A visit to the web portal created by the National committee on job creation of the National economic management team tells one that 12 million job opportunities are needed now. It then asked you to contribute ideas on how jobs can be created. It goes further to tell you that 'together we can draw up a roadmap for gainful employment'. But, at no place did it tells you about how much the committee is contributing and how many jobs it created since coming into being. The truth of the matter is that the committee did not create any job apart from the few that member companies’ (like Dangote) created. The history of Nigerian government noise making about creating jobs did not start with this administration and certainly will not finished with it. Since the returned to democracy in 1999, the government of Obasanjo (for example) has promised to create millions of jobs as well as pulled millions out of poverty. But at the end, it turned out that Obasanjo government has failed to deliver on it promise and instead created millions of poverty stricken families. The number of unemployed in Nigeria has been increasing since then, not showing sign of coming down despite the noise from the present administration and the one before it. Increases crime rate and incidences of kidnappings are proves of government failure to create jobs for the teaming youth roaming the streets, particularly the unemployed graduates with nothing to do other than revert to thievery. In an economy crippled by lack of electric power, bad roads, insecurity, high interest and exchange rates, and lack of foreign investment, it beat imagination to talk of creating jobs out of the blues. 

      Sometimes Nigeria is good at ‘copy-copy’. Because the current passion among the developed and emerging economies of the world (after the devastating global economic Tsunami of 2008) is job creation, Jonathan government too do not want to be left behind. Hence, the current job creation news stories, even though those behind it knew that no meaningful jobs will be created at the end. In a recent special report by the Economist magazine of London on unemployment around the world (The future of jobs, September 10, 2011), the author argued that due to the current nature of unemployment globally, the number of jobless people is going to remain high in rich countries and falls in poor countries. Indeed this is what is happening in places such as China, India and even Vietnam. The survey goes on to look at the job markets in the so-called BRIC economies as well as in Sub-Saharan Africa, Middle East and Latin America. On how government can help create jobs, the survey argues that it should set its policies right and help in creating entrepreneurs and start ups. In no place did it mention throwing money at such projects like National ID card (which at the end will not be produced in Nigeria) or creation of zombie ministries and parastatals that end up eating the government budget. Some of the high jobs creating sectors like manufacturing, agriculture and mineral resources that help countries like Brazil and China to create millions of jobs are dead in Nigeria. While the survey is of the view that unemployment is going to fall in poor countries, here in Nigeria we are stuck in a situation of rising jobless rate created by poor government policies. The information technology industry that is credited with creating millions of jobs in India and the US is nowhere nearing becoming a reality in Nigeria. Instead, we are left with an arm load of Yahoo-Yahoo boys who continue to batter the image of this country around the world.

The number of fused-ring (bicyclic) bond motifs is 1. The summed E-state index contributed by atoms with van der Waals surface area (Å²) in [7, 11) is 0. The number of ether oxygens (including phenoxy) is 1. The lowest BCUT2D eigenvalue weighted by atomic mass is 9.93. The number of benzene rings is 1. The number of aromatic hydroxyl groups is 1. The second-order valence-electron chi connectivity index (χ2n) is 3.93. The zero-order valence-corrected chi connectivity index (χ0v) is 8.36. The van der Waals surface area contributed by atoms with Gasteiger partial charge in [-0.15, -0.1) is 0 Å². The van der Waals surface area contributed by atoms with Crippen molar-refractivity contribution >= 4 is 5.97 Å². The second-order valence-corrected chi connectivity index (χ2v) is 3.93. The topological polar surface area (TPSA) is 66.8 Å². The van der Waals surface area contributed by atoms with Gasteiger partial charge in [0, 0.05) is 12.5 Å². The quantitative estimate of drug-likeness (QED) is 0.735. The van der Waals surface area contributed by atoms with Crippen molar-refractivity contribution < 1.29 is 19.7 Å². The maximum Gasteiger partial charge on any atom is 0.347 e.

While our next door neighbor (Ghana) has created million of jobs in the last few years as well as poaching Nigeria talents and companies, we were left with schedules of conferences and tea parties on how to create jobs. Of course, Ghana has put in place most of the things needed to create jobs, hence the successes in their job creation programs. For example, their democracy is working not like ours known for all kind of rigging, they have electric power in abundance, better roads, political stability as well as better macroeconomic fundamentals. Look at Kano, for instance, out of over one thousand industries established in the state only about hundred are working. But instead of coming to Kano’s Sharada, Bompai or Challawa industrial estates to see for himself our President was busy holding conferences in his Aso rock villa on how to create things that did not exist? Mr. Jonathan and his economic management team shall be informed that the jobs he promised since coming into power are nowhere to be filled.  To a jobless Nigerian on the street, all these talks about creating jobs are failed dreams. And if you were in doubt, ask jobless Nigerians in the labour market. But despite the grim statistics, there are hopes. If Jonathan will focus a bit more on generating power, building of good roads, provision of security, creation of genuine democratic space as well as put the enabling macroeconomic environment in place the sky is the limit for his job creation agenda.